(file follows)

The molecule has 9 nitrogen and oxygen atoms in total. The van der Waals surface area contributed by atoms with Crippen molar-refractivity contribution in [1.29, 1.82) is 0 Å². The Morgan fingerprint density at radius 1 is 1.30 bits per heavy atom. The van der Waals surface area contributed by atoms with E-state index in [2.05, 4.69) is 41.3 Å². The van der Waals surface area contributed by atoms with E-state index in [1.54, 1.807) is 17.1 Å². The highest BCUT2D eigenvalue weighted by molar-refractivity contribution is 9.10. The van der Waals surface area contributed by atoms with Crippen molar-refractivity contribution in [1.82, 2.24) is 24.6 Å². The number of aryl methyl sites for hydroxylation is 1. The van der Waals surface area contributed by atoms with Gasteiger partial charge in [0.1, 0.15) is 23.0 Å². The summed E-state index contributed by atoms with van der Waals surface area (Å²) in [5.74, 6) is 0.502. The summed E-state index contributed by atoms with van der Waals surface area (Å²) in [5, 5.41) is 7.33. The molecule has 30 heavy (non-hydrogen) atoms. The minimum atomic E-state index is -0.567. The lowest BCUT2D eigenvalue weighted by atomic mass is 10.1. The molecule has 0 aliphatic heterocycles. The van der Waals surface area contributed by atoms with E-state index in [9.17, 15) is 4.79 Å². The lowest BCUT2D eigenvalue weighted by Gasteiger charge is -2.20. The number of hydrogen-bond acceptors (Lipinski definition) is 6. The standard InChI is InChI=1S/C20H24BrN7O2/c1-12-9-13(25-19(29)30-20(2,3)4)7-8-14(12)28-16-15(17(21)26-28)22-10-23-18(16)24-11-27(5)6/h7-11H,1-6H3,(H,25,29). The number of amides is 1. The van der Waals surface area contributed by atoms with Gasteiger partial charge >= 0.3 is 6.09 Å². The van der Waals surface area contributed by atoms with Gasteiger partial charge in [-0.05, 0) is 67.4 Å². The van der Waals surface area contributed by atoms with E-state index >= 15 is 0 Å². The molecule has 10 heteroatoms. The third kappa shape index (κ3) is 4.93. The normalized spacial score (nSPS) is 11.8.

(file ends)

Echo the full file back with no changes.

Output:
The molecule has 9 nitrogen and oxygen atoms in total. The van der Waals surface area contributed by atoms with Crippen molar-refractivity contribution in [1.29, 1.82) is 0 Å². The Morgan fingerprint density at radius 1 is 1.30 bits per heavy atom. The van der Waals surface area contributed by atoms with E-state index in [2.05, 4.69) is 41.3 Å². The van der Waals surface area contributed by atoms with E-state index in [1.54, 1.807) is 17.1 Å². The highest BCUT2D eigenvalue weighted by molar-refractivity contribution is 9.10. The van der Waals surface area contributed by atoms with Crippen molar-refractivity contribution in [1.82, 2.24) is 24.6 Å². The number of aryl methyl sites for hydroxylation is 1. The van der Waals surface area contributed by atoms with Gasteiger partial charge in [0.1, 0.15) is 23.0 Å². The summed E-state index contributed by atoms with van der Waals surface area (Å²) in [5.74, 6) is 0.502. The summed E-state index contributed by atoms with van der Waals surface area (Å²) in [5, 5.41) is 7.33. The molecule has 30 heavy (non-hydrogen) atoms. The minimum atomic E-state index is -0.567. The lowest BCUT2D eigenvalue weighted by atomic mass is 10.1. The molecule has 0 aliphatic heterocycles. The van der Waals surface area contributed by atoms with E-state index in [9.17, 15) is 4.79 Å². The lowest BCUT2D eigenvalue weighted by Gasteiger charge is -2.20. The number of hydrogen-bond acceptors (Lipinski definition) is 6. The standard InChI is InChI=1S/C20H24BrN7O2/c1-12-9-13(25-19(29)30-20(2,3)4)7-8-14(12)28-16-15(17(21)26-28)22-10-23-18(16)24-11-27(5)6/h7-11H,1-6H3,(H,25,29). The number of amides is 1. The van der Waals surface area contributed by atoms with Gasteiger partial charge >= 0.3 is 6.09 Å². The van der Waals surface area contributed by atoms with Gasteiger partial charge in [-0.05, 0) is 67.4 Å². The van der Waals surface area contributed by atoms with E-state index >= 15 is 0 Å². The molecule has 10 heteroatoms. The third kappa shape index (κ3) is 4.93. The normalized spacial score (nSPS) is 11.8.